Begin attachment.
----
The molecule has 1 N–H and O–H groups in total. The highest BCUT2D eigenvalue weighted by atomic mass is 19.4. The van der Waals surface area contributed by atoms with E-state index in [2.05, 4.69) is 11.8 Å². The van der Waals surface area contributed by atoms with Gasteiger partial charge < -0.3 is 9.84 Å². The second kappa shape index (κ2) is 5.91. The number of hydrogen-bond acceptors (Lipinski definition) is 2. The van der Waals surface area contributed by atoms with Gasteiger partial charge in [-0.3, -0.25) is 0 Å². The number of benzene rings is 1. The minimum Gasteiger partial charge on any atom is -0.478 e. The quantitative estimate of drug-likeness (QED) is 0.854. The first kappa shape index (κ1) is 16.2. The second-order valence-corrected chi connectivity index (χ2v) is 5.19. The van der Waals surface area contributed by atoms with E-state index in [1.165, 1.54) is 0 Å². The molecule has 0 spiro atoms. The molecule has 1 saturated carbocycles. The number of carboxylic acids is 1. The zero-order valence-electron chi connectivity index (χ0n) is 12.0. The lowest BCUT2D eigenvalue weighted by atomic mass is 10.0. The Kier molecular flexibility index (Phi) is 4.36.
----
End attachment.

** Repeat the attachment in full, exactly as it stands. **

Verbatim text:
The molecule has 1 N–H and O–H groups in total. The highest BCUT2D eigenvalue weighted by atomic mass is 19.4. The van der Waals surface area contributed by atoms with E-state index in [2.05, 4.69) is 11.8 Å². The van der Waals surface area contributed by atoms with Gasteiger partial charge < -0.3 is 9.84 Å². The second kappa shape index (κ2) is 5.91. The number of hydrogen-bond acceptors (Lipinski definition) is 2. The van der Waals surface area contributed by atoms with Gasteiger partial charge in [-0.3, -0.25) is 0 Å². The number of benzene rings is 1. The minimum Gasteiger partial charge on any atom is -0.478 e. The quantitative estimate of drug-likeness (QED) is 0.854. The first kappa shape index (κ1) is 16.2. The second-order valence-corrected chi connectivity index (χ2v) is 5.19. The van der Waals surface area contributed by atoms with E-state index in [1.165, 1.54) is 0 Å². The molecule has 0 spiro atoms. The molecule has 1 saturated carbocycles. The number of carboxylic acids is 1. The zero-order valence-electron chi connectivity index (χ0n) is 12.0. The lowest BCUT2D eigenvalue weighted by atomic mass is 10.0. The Kier molecular flexibility index (Phi) is 4.36.